The elders told many strange tales about the forest under the mountain; travellers never seen again or those who returned as shadows, nameless trees, blind beasts that took the shapes of children, nights with no end. The heart of the forest held the power. It was the rite of the apprentice to venture there, the final act before replacing the old mystic in the village, when the secret fire passed from one to another. It was said that the journey could end in only two ways; enlightenment or death.
It took Ash several days trek to reach the mountains and forest beneath. He was awed with the peaceful hush of the place where no birds sang, hearing only the whisper of the leaves. He found the sweet pine smell pleasant, the soft mat of fir needles underfoot comforting. Far from being frightened, Ash had to fight the urge to lay down and sleep. He pushed onwards through dark boughs that streched away endlessly on all sides, grey sky above and gloom ahead. There was nothing strange about this place of dimness, only a sombre silence that infused everything.
The way led upwards, on the mountain's back where the trees grew like hairs. Each day he walked until nightfall to set up camp, a small fire to keep the chill away. His provisions could last for weeks if he was careful. The occasional stream or brook refilled his flask. In time, he reached the heart of the forest, a large clearing of stony ground where nothing grew and the indifferent peak loomed over all. Ash saw nothing unusual and was relieved to have the task done.
His journey back down the mountainside was quicker, his heart lighter and thoughts running freely in the innocence and hope of youth. He would be the new mystic, a life of purpose and respect stretched out many years ahead. He thought about this final test, what was to be learned from the journey. Nature's magic flowed as usual here, the impermanent permanence of everything, the cycle of change invisible to the eye. When the elders spoke of magic, it was the unreal, the fairytales of children. That magic did not exist, only the beauty of nature's wheel was true. Perhaps this was the final lesson - to be seer was to see the elder's superstitions clearly, to know what was truly real and what was not. There was power in this.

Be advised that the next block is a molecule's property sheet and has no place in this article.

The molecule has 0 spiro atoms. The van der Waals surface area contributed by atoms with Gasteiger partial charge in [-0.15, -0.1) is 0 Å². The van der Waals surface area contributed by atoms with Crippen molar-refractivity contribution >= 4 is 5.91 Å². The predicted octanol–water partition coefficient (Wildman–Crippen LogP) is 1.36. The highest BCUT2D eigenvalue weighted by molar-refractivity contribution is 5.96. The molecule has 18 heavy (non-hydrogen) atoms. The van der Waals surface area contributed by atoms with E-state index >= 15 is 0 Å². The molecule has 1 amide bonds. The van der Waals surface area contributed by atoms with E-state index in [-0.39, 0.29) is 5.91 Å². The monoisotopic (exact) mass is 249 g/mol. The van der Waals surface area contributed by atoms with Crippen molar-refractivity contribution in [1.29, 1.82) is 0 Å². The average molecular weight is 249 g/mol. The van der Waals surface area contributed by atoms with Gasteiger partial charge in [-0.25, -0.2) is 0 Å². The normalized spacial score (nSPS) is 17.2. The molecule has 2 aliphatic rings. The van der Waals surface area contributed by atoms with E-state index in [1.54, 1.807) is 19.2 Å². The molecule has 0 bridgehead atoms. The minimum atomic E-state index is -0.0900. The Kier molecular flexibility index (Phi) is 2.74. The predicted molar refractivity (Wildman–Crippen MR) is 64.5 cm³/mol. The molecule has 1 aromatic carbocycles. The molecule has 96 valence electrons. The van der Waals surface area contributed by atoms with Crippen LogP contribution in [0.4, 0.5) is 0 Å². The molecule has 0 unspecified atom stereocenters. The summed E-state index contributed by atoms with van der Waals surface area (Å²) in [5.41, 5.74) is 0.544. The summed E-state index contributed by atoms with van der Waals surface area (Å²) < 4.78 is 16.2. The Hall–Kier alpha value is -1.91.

After many days walking and thinking, Ash came back to the familiar slopes of his valley, the village nestled in the green below. It looked different somehow and not how he remembered, but the broad valley was the same as ever and so he trudged onwards. He passed many strangers along the way, the reverence from unfamiliar faces making his unease unfurl more with each greeting. Instead of feeling reassured, these displays of respect only heightened his agitation. He was not the new mystic yet, why did these unrecognisable people treat him like an elder? Ash reached the village square and made straight for the old mystic's house. It was long empty, cobwebs thick with dust and grime-caked windows. Where had his teacher gone? He recognised no-one in the square. Feeling disorientated and afraid, he went to the well to splash water on his face, a round mirror of water exposed to the bright sky. An old man stared back at him from the well, familiar eyes framed with wrinkles and white hair. In horror he realised - Ash looked upon his own reflection! The weird magic of the forest had embraced him after all.